The long-tailed titLong Tailed Tit Bird Facts | Aegithalos Caudatus - The RSPB - a lovely chattering noise as they fly and move together often seen and heard around Pickering Station.

The song thrushSong Thrush Bird Facts | Turdus Philomelos - The RSPB - boldly calling its repeating patterns and easily heard all around Levisham Station.

The tree creeper - Treecreeper Bird Facts | Certhia Familiaris - The RSPB– shrill calls and trills from Pickering to Grosmont, watch out as they skip up the tree trunks around the stations, the white breast the only visible give away that they are there. 

The house martin - House Martin Bird Facts | Delichon Urbica - The RSPB – a soft chirruping sound, look out for the house martins nesting in Goathland station and around Grosmont. Related to swallows, they are similar but their forked tail does not have long trailing feathers like the swallows and they have a white patch on their rump.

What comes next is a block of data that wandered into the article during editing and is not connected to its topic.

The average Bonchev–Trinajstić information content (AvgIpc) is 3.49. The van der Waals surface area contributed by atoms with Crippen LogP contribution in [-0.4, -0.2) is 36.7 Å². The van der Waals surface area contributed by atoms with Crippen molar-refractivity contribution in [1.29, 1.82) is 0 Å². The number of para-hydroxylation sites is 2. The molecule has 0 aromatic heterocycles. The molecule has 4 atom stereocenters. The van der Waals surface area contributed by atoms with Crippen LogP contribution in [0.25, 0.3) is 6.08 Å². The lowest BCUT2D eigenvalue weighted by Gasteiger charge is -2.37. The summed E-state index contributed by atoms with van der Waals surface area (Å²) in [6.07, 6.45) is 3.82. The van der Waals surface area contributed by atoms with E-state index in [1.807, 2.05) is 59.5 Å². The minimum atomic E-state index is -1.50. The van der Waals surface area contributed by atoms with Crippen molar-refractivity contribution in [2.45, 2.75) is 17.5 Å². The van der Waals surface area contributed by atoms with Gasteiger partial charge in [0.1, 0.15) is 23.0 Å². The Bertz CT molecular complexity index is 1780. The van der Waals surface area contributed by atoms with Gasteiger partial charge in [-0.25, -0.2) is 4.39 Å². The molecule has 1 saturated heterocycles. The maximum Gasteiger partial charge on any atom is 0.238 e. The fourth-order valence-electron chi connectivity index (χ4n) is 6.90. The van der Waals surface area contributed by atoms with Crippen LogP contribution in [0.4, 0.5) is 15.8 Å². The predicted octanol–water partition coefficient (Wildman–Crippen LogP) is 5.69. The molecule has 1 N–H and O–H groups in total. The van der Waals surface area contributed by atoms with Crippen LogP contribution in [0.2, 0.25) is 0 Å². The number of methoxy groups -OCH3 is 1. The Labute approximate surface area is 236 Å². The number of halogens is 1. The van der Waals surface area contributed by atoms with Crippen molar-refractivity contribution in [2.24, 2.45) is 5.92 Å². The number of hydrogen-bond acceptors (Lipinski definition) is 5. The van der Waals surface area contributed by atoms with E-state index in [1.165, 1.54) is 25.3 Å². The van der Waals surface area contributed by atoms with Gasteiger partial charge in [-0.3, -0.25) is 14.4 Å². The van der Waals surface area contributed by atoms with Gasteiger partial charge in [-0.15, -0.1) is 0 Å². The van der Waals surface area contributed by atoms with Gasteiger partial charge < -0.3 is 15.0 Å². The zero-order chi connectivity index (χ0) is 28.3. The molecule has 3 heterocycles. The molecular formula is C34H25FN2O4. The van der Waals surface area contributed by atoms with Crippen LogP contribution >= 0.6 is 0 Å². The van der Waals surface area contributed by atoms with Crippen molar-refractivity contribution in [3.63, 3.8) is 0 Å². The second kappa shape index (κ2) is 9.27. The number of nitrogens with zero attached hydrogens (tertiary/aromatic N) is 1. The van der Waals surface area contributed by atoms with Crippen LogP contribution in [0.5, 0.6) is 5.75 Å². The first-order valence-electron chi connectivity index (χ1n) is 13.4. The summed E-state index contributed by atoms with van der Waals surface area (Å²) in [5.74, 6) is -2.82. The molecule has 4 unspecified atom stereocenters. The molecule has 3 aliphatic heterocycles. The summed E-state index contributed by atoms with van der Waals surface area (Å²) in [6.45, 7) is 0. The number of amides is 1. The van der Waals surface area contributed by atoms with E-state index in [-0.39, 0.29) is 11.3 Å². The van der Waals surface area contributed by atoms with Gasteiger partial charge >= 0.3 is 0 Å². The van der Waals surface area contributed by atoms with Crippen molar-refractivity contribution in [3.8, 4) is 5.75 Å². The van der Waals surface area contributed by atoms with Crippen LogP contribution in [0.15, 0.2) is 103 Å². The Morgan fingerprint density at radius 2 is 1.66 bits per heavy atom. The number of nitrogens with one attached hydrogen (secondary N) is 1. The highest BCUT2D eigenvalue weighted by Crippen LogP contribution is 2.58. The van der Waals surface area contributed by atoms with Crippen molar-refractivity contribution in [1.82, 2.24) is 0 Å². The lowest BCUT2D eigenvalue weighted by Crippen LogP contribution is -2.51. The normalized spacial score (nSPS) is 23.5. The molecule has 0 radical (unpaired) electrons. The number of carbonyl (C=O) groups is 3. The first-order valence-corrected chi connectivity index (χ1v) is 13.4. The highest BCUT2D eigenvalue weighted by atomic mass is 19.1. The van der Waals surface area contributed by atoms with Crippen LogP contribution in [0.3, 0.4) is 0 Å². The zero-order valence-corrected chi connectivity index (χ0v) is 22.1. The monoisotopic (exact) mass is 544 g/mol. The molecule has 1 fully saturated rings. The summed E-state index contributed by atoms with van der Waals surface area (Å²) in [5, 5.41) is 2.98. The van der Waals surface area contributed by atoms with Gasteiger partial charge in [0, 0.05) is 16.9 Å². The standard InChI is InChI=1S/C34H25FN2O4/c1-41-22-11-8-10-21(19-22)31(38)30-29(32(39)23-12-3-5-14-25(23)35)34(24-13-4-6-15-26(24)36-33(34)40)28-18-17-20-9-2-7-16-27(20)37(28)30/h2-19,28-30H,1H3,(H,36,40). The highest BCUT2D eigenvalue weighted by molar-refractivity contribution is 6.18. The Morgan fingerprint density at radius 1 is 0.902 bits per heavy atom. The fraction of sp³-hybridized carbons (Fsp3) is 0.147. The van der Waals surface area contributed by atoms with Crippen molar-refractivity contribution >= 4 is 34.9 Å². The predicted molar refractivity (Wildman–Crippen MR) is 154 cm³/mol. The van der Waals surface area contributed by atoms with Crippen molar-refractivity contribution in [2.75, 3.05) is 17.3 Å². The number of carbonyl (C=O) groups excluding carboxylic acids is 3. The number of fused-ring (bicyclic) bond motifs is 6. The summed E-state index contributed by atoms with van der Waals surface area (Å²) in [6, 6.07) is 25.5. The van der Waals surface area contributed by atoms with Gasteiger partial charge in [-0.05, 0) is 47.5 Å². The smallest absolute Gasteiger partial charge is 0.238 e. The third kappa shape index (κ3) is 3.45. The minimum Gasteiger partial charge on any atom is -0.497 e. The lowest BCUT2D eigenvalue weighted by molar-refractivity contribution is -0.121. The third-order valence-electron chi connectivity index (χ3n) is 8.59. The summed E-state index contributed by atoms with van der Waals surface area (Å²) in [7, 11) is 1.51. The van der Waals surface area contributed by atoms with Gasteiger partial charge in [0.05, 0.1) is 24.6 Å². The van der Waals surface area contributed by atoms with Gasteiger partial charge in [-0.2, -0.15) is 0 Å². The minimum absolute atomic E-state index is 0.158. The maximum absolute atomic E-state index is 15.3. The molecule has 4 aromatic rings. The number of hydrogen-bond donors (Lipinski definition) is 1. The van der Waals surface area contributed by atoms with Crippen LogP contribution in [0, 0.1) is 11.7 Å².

The buzzard - Buzzard Bird Facts | Buteo Buteo - The RSPB – a loud mewing or keying sound above alerts you to the majestic buzzards as they soar on the thermals high in the sky from Pickering to Goathland.

For loads of activities, ideas and crafts about wildlife and birds check out Activities for Kids & Families | Educational DIY Projects -The RSPB


A roe deer in bracken. Photo courtesy NYMNP.

Mammals are secretive. We don’t often see them but a few make their presence known by the tracks and signs they leave behind.  

The most commonly seen mammal on the lineside is the roe deer. They appear gentle and calm when we watch them feed on the lineside around Beck Hole merrily munching the new spring shoots. Only once, when on a dawn survey for turtle doves by Levisham, were we told in no uncertain terms that we were in the territory of a male roe – who stood watching us from a safe distance but barked continuously and loudly!